Nikons 50mm Giant
When it comes to the Nikkor 50mm f/1.2 lens, I have to make a confession. I shoot with almost only ‘normal’ focal length lenses, so I am quite biased. I know telephoto use to be all the rage, and now wide angle has taken its’ place. But I’ve always found the ‘normal’ to be most to my liking. Maybe that’s because I mostly shoot people, but I don’t think this essay is affected by that bias in any way. Second, this is not a review in the normal sense. More of just some simple meanderings. After all, this is not really a review site in the purely technical sense. There are plenty of those around.
Of course, fast lenses come at a price. Too steep for some. And other than it’s formidable low light capabilities, razor thin DOF, and dreamy bokeh, what do you really get for your money? Other than bragging rights,….like driving a Hummer. (insert car of choice) The Leica Noctilux is $10,000+. (although it’s f/0.95!) When you put it in that perspective, the $700 Nikon seems cheap.
Wide Open Contrast
The Nikkor has a 9 blade diaphragm, making almost perfectly round out of focus highlights and an almost dreamy background, as previously mentioned. And, yes, it is sharp wide open! But focus wide open is critical, and I believe this to be the reasoning behind the false reports to the contrary. Where it does suffer slightly wide open is in contrast. That’s called “lens physics”.
But if you are to capture the unique strengths of this gem, take advantage of it’s otherworldly imaging, it’s drawing capabilities will amaze you. This holds true of ALL super fast lenses. To shoot mundane subjects under flat lighting conditions, or to stop it down any significant amount, is a waste. If you shoot everything at f/8,…you might as well use the much cheaper,…and excellent, 50mm f/1.8 AF. You will see NO significant sharpness, drawing or contrast difference. THAT’S NOT WHAT THIS LENS IS FOR! Sorry for shouting.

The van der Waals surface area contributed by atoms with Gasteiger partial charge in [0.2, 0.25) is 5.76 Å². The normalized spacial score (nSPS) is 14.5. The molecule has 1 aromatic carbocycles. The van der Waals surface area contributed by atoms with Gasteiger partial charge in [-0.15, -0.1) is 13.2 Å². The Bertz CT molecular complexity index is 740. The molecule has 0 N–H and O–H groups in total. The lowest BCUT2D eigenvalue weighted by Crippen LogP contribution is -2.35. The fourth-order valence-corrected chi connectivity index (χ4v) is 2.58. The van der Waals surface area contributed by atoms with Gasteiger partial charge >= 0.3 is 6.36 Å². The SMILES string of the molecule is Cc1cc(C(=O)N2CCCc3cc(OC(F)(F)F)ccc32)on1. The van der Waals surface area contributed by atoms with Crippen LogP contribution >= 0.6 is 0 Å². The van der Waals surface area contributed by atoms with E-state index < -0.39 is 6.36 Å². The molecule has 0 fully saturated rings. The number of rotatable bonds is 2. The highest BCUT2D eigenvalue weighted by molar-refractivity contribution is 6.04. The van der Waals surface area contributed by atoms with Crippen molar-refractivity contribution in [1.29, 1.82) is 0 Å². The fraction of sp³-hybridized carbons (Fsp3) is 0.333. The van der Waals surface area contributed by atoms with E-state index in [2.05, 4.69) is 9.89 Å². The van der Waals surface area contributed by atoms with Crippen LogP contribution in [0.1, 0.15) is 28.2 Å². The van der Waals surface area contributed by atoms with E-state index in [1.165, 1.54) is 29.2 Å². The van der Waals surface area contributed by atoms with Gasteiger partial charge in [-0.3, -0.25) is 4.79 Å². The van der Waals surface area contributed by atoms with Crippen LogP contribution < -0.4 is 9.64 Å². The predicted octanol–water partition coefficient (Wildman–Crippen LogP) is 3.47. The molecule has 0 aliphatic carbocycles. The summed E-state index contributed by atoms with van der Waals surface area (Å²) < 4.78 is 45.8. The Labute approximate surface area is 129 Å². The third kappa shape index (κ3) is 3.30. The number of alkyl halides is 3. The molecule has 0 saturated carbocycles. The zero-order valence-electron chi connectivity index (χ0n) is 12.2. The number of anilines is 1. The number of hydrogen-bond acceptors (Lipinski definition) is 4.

Ellen von Unwerth and the 50mm
By using only spherical elements in the 50mm f/1.2, and by building the same lens for more than 35 years, Nikon enables us to purchase this exotic lens for not much more than a 50mm f/1.4 lens. Of course this lens is not autofocus.
At other f stops, I have not found a sharper lens. Sure, some match it’s sharpness, but other than the Leica 50mm f/1.4 Summilux and 45mm Contax G Zeiss lens, you won’t find a purely MTF curve, pixel peeping, sharper lens at any f stop. So, I don’t want to give the impression that you are restricted in any way to only shooting wide open. However, that’s where its “drawing” capabilities shine. And that’s why you would buy this lens.
There is a small amount of chromatic aberration wide open, but is gone by f/2.8. (easily fixable nowadays,…although, some would say, that’s part of its’ charm)
Build is an A++
The mechanical build is without question up there with Zeiss, Leica and Voightlander. In fact, I would put all pre 80’s manual focus Nikkors in that category. Even the cheapest of Nikkors from that era blow away todays crop of lenses. Sure, you have AF and VR,…and Chinese plastic. You owe it to yourself to experience the way lenses used to be made. Just the feel, precision and obvious quality make them a pleasure to use. Luckily, we still have Medium and Large format lenses. Sadly, their days are numbered.
The main reason Nikon can still offer up this exceptional lens is because it’s quite popular in Japan, where aesthetics and quality are still revered. Much less so in North America and Europe. Any old HR-2, (lens hood), works fine, and of course filters are Nikons’ standard 52mm. And the elements are not aspherical,…hence, the $700 or so pricing. Considering a used Noct-Nikkor is going for about $3500+ when you can find them, and Leicas’ version is about $7000+ used, I would say this lens is a bargain. Manual focus or not.
Dreamy images, anyone? Find Nikon 50 mm f/1.2 AI-s